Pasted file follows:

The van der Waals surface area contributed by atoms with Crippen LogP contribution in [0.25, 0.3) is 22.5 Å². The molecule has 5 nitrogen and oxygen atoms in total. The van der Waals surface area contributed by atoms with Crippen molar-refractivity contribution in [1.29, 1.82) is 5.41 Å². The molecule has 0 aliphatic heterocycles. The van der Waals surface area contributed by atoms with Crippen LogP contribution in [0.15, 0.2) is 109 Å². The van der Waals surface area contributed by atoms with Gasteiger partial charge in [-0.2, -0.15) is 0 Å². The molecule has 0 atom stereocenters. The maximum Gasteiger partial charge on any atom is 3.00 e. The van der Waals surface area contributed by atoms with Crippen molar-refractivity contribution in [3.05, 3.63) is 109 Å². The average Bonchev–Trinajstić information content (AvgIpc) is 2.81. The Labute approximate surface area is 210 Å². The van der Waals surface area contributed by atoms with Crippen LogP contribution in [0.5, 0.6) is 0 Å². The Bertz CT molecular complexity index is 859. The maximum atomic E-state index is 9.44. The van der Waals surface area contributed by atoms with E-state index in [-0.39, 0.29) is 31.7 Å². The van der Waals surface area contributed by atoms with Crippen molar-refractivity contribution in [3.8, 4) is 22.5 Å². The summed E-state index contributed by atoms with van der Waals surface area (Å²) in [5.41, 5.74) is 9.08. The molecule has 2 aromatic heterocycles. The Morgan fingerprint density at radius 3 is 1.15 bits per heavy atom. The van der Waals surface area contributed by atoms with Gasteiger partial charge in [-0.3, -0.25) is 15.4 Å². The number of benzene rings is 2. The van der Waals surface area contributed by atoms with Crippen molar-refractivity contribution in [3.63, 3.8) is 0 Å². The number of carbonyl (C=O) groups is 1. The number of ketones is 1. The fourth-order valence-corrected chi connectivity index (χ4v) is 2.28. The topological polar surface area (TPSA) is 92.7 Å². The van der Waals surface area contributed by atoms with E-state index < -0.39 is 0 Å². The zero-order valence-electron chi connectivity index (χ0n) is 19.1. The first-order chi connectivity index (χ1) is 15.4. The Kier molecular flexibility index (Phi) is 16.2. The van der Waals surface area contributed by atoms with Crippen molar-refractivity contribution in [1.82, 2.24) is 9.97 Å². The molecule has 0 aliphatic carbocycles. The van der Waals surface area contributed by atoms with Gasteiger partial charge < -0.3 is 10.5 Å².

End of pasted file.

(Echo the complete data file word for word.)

The van der Waals surface area contributed by atoms with Crippen LogP contribution in [0.25, 0.3) is 22.5 Å². The molecule has 5 nitrogen and oxygen atoms in total. The van der Waals surface area contributed by atoms with Crippen molar-refractivity contribution in [1.29, 1.82) is 5.41 Å². The molecule has 0 aliphatic heterocycles. The van der Waals surface area contributed by atoms with Crippen LogP contribution in [0.15, 0.2) is 109 Å². The van der Waals surface area contributed by atoms with Gasteiger partial charge in [-0.2, -0.15) is 0 Å². The molecule has 0 atom stereocenters. The maximum Gasteiger partial charge on any atom is 3.00 e. The van der Waals surface area contributed by atoms with Crippen molar-refractivity contribution in [3.05, 3.63) is 109 Å². The average Bonchev–Trinajstić information content (AvgIpc) is 2.81. The Labute approximate surface area is 210 Å². The van der Waals surface area contributed by atoms with Crippen LogP contribution in [0.5, 0.6) is 0 Å². The Bertz CT molecular complexity index is 859. The maximum atomic E-state index is 9.44. The van der Waals surface area contributed by atoms with E-state index in [-0.39, 0.29) is 31.7 Å². The van der Waals surface area contributed by atoms with Crippen molar-refractivity contribution in [3.8, 4) is 22.5 Å². The summed E-state index contributed by atoms with van der Waals surface area (Å²) in [5.41, 5.74) is 9.08. The molecule has 2 aromatic heterocycles. The Morgan fingerprint density at radius 3 is 1.15 bits per heavy atom. The van der Waals surface area contributed by atoms with Gasteiger partial charge in [-0.3, -0.25) is 15.4 Å². The number of benzene rings is 2. The van der Waals surface area contributed by atoms with Crippen molar-refractivity contribution in [3.63, 3.8) is 0 Å². The number of carbonyl (C=O) groups is 1. The number of ketones is 1. The fourth-order valence-corrected chi connectivity index (χ4v) is 2.28. The topological polar surface area (TPSA) is 92.7 Å². The van der Waals surface area contributed by atoms with E-state index < -0.39 is 0 Å². The zero-order valence-electron chi connectivity index (χ0n) is 19.1. The first-order chi connectivity index (χ1) is 15.4. The Kier molecular flexibility index (Phi) is 16.2. The van der Waals surface area contributed by atoms with Crippen molar-refractivity contribution in [1.82, 2.24) is 9.97 Å². The molecule has 0 aliphatic carbocycles. The van der Waals surface area contributed by atoms with Gasteiger partial charge < -0.3 is 10.5 Å².